While it is true that the prosecutor was the first to bring out that the accused was identified from "mug shots," the defense made no objection. In fact, defense counsel made a vigorous attempt to cast doubt on the validity of the identification. Later, the defense by stipulation allowed the photographs to be received in evidence. Under these circumstances, it *126 can only be said that defendant waived his right to claim that such identification testimony was erroneously received. State v. Gluff, supra; State v. Collins, 276 Minn. 459, 150 N.W.2d 850, certiorari denied, 390 U.S. 960, 88 S. Ct. 1058, 19 L. Ed. 2d 1156; State v. Lund, 277 Minn. 90, 151 N.W.2d 769; State v. Schumann, 280 Minn. 48, 157 N.W.2d 758. Defendant cannot challenge this method of identification at trial in order to attack the credibility of the identification and then on appeal argue that he was denied a fair trial because evidence of the method of identification was admitted.

2. Defendant contends that the identifications by Weinzetl and Dorle were not sufficient to sustain his conviction. It is true that the prosecution made no effort to have the endorsement on the check examined by an expert to see if it was defendant's handwriting; that Weinzetl was 79 years old, needed glasses, and became very confused on cross-examination; and that Dorle was shown defendant's photograph just before trial. But the evidence is sufficient to sustain the conviction.

This court has repeatedly upheld convictions where the only identification evidence was the testimony of a witness or witnesses. State v. Burch, 284 Minn. 300, 170 N.W.2d 543; State v. LaValla, 283 Minn. 202, 167 N.W.2d 36; State v. Garrity, 277 Minn. 111, 151 N.W.2d 773; State v. Sutton, 272 Minn. 399, 138 N.W.2d 46.

The identification procedure followed in this case was not unduly prejudicial so as to taint his conviction. United States v. Wade, 388 U.S. 218, 87 S. Ct. 1926, 18 L. Ed. 2d 1149; Gilbert v. California, 388 U.S. 263, 87 S. Ct. 1951, 18 L. Ed. 2d 1178; Stovall v. Denno, 388 U.S. 293, 87 S. Ct. 1967, 18 L. Ed. 2d 1199; Simmons v. United States, 390 U.S. 377, 88 S. Ct. 967, 19 L. Ed. 2d 1247. In these cases the Supreme Court abandoned the rule that the manner of an extrajudicial identification affects only the weight and not the admissibility of identification testimony. In Foster v. California, 394 U.S. 440, 89 S. Ct. 1127, 22 L. Ed. 2d 402, the Supreme Court reversed a conviction based on identification testimony because the court found that the manner of the extrajudicial identification was so unduly prejudicial that it denied defendant due process of law. In that case the police kept after the witness until he identified defendant as the robber. In the first lineup there were only three men and defendant was 6 inches taller than the others. The witness was not sure; so the police arranged a one-to-one confrontation. The witness was still not sure. Ten days later, a second lineup was held with defendant the only man who had been in the first lineup. This time the witness was "convinced" defendant was the man.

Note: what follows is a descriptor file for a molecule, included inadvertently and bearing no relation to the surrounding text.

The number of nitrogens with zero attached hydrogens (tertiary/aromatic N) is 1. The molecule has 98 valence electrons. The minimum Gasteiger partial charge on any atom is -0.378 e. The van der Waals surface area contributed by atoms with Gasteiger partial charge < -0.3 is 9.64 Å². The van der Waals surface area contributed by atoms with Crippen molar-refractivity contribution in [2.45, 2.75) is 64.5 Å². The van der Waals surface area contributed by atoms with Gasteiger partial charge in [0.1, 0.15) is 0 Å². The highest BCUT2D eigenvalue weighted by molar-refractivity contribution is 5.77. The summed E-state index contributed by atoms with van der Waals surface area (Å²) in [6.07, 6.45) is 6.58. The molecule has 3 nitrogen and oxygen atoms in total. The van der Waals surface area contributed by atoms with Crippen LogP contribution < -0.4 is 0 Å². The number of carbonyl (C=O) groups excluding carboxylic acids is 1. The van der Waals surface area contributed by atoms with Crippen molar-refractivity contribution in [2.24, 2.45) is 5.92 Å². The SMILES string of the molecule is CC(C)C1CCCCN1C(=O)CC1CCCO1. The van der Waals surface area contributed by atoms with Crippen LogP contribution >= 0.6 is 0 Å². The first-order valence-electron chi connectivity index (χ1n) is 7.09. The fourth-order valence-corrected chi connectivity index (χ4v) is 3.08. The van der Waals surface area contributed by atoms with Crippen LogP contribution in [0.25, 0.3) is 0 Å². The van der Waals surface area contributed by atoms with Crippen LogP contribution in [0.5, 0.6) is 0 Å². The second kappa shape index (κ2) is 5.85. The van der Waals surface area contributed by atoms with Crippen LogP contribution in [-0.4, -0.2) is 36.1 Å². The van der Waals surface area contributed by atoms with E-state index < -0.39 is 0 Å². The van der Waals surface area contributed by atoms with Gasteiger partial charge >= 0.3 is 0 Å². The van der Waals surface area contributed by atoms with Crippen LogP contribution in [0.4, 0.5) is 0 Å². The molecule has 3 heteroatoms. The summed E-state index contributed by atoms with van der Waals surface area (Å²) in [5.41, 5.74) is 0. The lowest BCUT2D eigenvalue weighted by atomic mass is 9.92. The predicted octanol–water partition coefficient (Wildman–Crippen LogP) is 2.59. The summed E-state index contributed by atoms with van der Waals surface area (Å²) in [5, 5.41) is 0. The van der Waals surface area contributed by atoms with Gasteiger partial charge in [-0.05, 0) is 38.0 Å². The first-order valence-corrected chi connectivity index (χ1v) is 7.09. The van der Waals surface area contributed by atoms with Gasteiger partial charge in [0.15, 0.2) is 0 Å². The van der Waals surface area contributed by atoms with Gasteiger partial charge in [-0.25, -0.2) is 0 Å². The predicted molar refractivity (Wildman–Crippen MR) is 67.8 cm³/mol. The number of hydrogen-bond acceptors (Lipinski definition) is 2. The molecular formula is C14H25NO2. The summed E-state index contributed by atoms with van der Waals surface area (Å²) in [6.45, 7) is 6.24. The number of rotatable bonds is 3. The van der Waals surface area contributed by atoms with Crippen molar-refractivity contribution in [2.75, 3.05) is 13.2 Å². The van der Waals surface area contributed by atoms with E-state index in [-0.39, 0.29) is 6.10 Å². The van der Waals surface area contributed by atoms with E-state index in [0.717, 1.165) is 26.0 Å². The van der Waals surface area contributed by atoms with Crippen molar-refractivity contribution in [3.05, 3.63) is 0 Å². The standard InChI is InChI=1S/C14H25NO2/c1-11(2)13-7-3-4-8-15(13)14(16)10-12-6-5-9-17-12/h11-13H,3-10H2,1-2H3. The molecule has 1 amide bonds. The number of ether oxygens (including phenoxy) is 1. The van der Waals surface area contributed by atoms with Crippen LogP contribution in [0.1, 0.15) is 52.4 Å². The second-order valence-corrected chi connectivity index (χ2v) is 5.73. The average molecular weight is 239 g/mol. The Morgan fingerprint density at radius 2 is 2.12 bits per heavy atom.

This case does not have those elements that made the identification in Foster prejudicial. Weinzetl identified defendant's photograph from a group of five men. There is not even a hint in the record that the police in any way suggested which picture Weinzetl should select. After that Weinzetl never saw defendant or his picture until the trial, at which time defendant was allowed to sit in the visitors' section from where Weinzetl identified him. Dorle was shown defendant's picture just before trial, but apart from that he was positive in his identification at trial by reason of the unusual circumstances which occurred when the check was cashed. Defense counsel brought out these facts on cross-examination and it was for the jury to decide what weight to give this identification. Simmons v. United States, 390 U.S. 377, 384, 88 S. Ct. 967, 971, 19 L. Ed. 2d 1247, 1253.

We conclude that the verdict of the jury is supported by the evidence.

3. The problems which identification testimony raise are mainly evidentiary questions and as such should be determined at the trial court level as part of a Rasmussen-type hearing. As this court stated *127 in State ex rel. Rasmussen v. Tahash, 272 Minn. 539, 556, 141 N.W.2d 3, 14:

"The procedure which we have out-lined deals only with evidence obtained as the result of a search and seizure and evidence consisting of or produced by confessions on the part of the defendant. However, the steps which have been suggested as a method of dealing with evidence of this type will indicate to counsel and to the trial courts that the pretrial consideration of other evidentiary problems, the resolution of which is needed to assure the integrity of the trial when conducted, will be most useful and that this court encourages the use of such procedures wherever practical."



[*] Acting as Justice of the Supreme Court by appointment pursuant to Minn.Const. art. 6, ยง 2, and Minn.St. 2.724, subd. 2.